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I picked up the light hunter combo a few years back and so far it has worked out pretty well. Hindsight being what it is I would just buy the Cub Bear next time around. The Light Hunter could be replaced by a small ax in the back pack.

The high carbon steel holds a great edge. I was able to dress out 3 white tails without having to sharpen it. The only down side with is that rust and staining can be a problem if you don't clean the blade shortly after use. Before I put them away for the season I give them a light coat of gun oil to prevent any rust during the off season.

I like the sheath and thought that it was put together pretty well.

Now for my favorite knife, it has to be a drop point that I bought from Rapid River Knifeworks in Rapid River, MI. I guess that there's nothing really special about it other than it holds a razor edge real well and I love the way it looks.
Posts: 17 | Registered: 22 July 2007Reply With Quote
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i like the KoA.. i have the great big ole set, and the guide knife.. I still haven't found my perfect working knife, yet... but the largest buck fixed they sell and an old timer are always with me in the field.. it used to be a bear MMC 3" guthook.. but it's too short to effectively reach the heart of a downed pig... trust me, that DAY i bought a longer carry knife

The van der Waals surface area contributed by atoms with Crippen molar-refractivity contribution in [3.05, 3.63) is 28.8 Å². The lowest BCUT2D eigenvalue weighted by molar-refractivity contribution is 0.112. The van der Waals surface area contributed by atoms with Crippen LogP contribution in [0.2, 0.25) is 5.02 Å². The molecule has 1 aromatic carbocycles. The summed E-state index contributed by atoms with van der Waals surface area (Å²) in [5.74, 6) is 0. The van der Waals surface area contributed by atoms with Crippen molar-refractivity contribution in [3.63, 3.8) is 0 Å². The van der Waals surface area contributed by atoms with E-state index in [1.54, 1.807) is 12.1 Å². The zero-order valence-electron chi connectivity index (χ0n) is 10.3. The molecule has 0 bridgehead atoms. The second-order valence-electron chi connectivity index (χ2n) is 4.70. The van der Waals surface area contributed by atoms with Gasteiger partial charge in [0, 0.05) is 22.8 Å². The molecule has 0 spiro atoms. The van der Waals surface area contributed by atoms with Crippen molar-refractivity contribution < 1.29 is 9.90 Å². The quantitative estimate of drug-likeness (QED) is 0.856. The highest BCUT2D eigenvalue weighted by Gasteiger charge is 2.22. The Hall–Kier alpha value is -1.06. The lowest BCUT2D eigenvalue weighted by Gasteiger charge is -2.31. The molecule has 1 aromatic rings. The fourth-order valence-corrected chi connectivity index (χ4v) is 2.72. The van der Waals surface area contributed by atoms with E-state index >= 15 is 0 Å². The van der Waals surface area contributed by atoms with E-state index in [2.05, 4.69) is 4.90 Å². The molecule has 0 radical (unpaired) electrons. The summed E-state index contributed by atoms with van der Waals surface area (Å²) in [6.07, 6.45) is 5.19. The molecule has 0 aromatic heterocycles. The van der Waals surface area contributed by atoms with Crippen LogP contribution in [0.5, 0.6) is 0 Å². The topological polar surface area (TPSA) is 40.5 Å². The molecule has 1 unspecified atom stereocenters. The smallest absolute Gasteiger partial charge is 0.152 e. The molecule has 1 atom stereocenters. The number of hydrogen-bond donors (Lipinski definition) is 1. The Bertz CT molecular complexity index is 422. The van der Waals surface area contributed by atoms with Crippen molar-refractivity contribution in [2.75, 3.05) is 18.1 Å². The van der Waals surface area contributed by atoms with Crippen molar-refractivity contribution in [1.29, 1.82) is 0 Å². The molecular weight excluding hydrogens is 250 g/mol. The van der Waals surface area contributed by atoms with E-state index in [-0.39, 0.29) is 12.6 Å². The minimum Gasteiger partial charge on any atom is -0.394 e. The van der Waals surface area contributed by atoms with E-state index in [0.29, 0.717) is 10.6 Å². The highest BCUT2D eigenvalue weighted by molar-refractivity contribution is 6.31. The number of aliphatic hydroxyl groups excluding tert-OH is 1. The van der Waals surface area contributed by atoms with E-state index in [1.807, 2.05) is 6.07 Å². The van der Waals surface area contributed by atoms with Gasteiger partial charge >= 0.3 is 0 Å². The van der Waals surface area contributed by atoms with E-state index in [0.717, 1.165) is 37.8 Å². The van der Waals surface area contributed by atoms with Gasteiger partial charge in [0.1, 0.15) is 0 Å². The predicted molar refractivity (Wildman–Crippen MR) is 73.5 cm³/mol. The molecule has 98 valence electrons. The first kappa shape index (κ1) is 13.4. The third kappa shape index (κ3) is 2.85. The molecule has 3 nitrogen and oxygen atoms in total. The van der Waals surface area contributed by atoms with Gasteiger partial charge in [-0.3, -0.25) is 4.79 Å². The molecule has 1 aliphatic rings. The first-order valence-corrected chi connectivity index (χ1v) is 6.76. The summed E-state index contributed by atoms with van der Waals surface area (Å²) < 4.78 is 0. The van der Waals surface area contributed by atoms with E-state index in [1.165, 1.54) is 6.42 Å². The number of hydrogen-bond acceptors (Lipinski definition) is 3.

opinions vary band of bubbas and STC hunting Club

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Posts: 36587 | Location: Conroe, TX | Registered: 01 June 2002Reply With Quote
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I have a K of A whitetail, a buck vanguard and a Puma Skinner.

The K of A is my least favorite. The Puma beats the other two 10-fold. The Puma is a very nice knife with a great feel, edge holding ability and blade shape.
Posts: 383 | Location: Denton, Texas | Registered: 18 May 2004Reply With Quote
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I've been using their light hunter for about a year and IMO KOA are some of the best knives out there. I paid $125 for the light hunter at sportsmans warehouse, and if I ever need to I'd do it again. But losing it is about the only way that could happen because they have a life time warranty.